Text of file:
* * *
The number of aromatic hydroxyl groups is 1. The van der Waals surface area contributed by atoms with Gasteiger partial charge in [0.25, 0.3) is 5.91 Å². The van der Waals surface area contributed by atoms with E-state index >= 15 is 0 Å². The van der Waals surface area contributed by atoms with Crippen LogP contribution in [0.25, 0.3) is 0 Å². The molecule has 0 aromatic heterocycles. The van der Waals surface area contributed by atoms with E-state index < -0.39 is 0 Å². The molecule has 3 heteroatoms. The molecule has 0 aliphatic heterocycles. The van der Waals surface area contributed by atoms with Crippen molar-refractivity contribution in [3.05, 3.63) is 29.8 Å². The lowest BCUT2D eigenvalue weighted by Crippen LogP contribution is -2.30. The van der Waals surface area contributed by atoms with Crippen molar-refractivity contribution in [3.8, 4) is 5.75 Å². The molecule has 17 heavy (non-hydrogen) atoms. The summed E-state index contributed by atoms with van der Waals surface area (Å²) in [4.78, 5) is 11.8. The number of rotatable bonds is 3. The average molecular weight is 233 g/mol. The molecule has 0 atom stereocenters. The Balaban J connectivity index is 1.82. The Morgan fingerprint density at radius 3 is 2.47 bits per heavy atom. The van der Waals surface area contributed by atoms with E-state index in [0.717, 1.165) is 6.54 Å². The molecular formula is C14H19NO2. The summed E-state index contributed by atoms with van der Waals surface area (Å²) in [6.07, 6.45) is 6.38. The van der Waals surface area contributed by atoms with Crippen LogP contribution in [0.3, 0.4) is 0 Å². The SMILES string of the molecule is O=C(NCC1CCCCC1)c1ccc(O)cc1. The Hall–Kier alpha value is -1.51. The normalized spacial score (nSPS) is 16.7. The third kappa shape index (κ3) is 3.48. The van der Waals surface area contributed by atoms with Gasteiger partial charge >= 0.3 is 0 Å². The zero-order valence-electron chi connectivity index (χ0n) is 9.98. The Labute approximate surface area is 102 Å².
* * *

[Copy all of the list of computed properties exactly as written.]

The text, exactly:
The number of aromatic hydroxyl groups is 1. The van der Waals surface area contributed by atoms with Gasteiger partial charge in [0.25, 0.3) is 5.91 Å². The van der Waals surface area contributed by atoms with E-state index >= 15 is 0 Å². The van der Waals surface area contributed by atoms with Crippen LogP contribution in [0.25, 0.3) is 0 Å². The molecule has 0 aromatic heterocycles. The van der Waals surface area contributed by atoms with E-state index < -0.39 is 0 Å². The molecule has 3 heteroatoms. The molecule has 0 aliphatic heterocycles. The van der Waals surface area contributed by atoms with Crippen molar-refractivity contribution in [3.05, 3.63) is 29.8 Å². The lowest BCUT2D eigenvalue weighted by Crippen LogP contribution is -2.30. The van der Waals surface area contributed by atoms with Crippen molar-refractivity contribution in [3.8, 4) is 5.75 Å². The molecule has 17 heavy (non-hydrogen) atoms. The summed E-state index contributed by atoms with van der Waals surface area (Å²) in [4.78, 5) is 11.8. The number of rotatable bonds is 3. The average molecular weight is 233 g/mol. The molecule has 0 atom stereocenters. The Balaban J connectivity index is 1.82. The Morgan fingerprint density at radius 3 is 2.47 bits per heavy atom. The van der Waals surface area contributed by atoms with E-state index in [0.717, 1.165) is 6.54 Å². The molecular formula is C14H19NO2. The summed E-state index contributed by atoms with van der Waals surface area (Å²) in [6.07, 6.45) is 6.38. The van der Waals surface area contributed by atoms with Crippen LogP contribution in [0.3, 0.4) is 0 Å². The SMILES string of the molecule is O=C(NCC1CCCCC1)c1ccc(O)cc1. The Hall–Kier alpha value is -1.51. The normalized spacial score (nSPS) is 16.7. The third kappa shape index (κ3) is 3.48. The van der Waals surface area contributed by atoms with Gasteiger partial charge >= 0.3 is 0 Å². The zero-order valence-electron chi connectivity index (χ0n) is 9.98. The Labute approximate surface area is 102 Å².